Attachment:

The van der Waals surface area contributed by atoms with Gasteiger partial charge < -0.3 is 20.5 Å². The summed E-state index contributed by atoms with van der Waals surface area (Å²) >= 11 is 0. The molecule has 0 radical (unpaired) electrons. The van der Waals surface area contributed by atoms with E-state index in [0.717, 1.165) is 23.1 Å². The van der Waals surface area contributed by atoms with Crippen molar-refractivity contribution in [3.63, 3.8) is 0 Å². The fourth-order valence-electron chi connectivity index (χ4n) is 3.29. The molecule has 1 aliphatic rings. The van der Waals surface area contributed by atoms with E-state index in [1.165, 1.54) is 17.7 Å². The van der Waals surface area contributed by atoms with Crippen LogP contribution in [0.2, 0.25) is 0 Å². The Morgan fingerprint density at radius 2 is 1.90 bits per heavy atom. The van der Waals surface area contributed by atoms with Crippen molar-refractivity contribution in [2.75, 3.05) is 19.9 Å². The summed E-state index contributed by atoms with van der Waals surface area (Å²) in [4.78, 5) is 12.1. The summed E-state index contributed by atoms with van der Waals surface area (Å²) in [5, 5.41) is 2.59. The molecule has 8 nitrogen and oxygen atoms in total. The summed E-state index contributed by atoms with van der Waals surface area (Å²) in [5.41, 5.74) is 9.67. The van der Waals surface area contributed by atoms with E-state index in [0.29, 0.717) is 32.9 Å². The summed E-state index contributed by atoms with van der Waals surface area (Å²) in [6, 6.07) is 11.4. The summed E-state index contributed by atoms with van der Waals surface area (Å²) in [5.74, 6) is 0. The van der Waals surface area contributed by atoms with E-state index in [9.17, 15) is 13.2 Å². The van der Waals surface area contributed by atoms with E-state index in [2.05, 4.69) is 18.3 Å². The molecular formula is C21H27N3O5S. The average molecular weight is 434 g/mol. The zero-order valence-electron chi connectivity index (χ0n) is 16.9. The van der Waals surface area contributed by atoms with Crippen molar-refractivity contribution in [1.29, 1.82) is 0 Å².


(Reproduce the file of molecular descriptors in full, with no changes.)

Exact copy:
The van der Waals surface area contributed by atoms with Gasteiger partial charge < -0.3 is 20.5 Å². The summed E-state index contributed by atoms with van der Waals surface area (Å²) >= 11 is 0. The molecule has 0 radical (unpaired) electrons. The van der Waals surface area contributed by atoms with E-state index in [0.717, 1.165) is 23.1 Å². The van der Waals surface area contributed by atoms with Crippen molar-refractivity contribution in [3.63, 3.8) is 0 Å². The fourth-order valence-electron chi connectivity index (χ4n) is 3.29. The molecule has 1 aliphatic rings. The van der Waals surface area contributed by atoms with E-state index in [1.165, 1.54) is 17.7 Å². The van der Waals surface area contributed by atoms with Crippen LogP contribution in [0.2, 0.25) is 0 Å². The Morgan fingerprint density at radius 2 is 1.90 bits per heavy atom. The van der Waals surface area contributed by atoms with Crippen molar-refractivity contribution in [2.75, 3.05) is 19.9 Å². The summed E-state index contributed by atoms with van der Waals surface area (Å²) in [4.78, 5) is 12.1. The summed E-state index contributed by atoms with van der Waals surface area (Å²) in [5, 5.41) is 2.59. The molecule has 8 nitrogen and oxygen atoms in total. The summed E-state index contributed by atoms with van der Waals surface area (Å²) in [5.41, 5.74) is 9.67. The van der Waals surface area contributed by atoms with E-state index in [0.29, 0.717) is 32.9 Å². The summed E-state index contributed by atoms with van der Waals surface area (Å²) in [6, 6.07) is 11.4. The summed E-state index contributed by atoms with van der Waals surface area (Å²) in [5.74, 6) is 0. The van der Waals surface area contributed by atoms with E-state index in [9.17, 15) is 13.2 Å². The van der Waals surface area contributed by atoms with E-state index in [2.05, 4.69) is 18.3 Å². The molecular formula is C21H27N3O5S. The average molecular weight is 434 g/mol. The zero-order valence-electron chi connectivity index (χ0n) is 16.9. The van der Waals surface area contributed by atoms with Crippen molar-refractivity contribution in [1.29, 1.82) is 0 Å².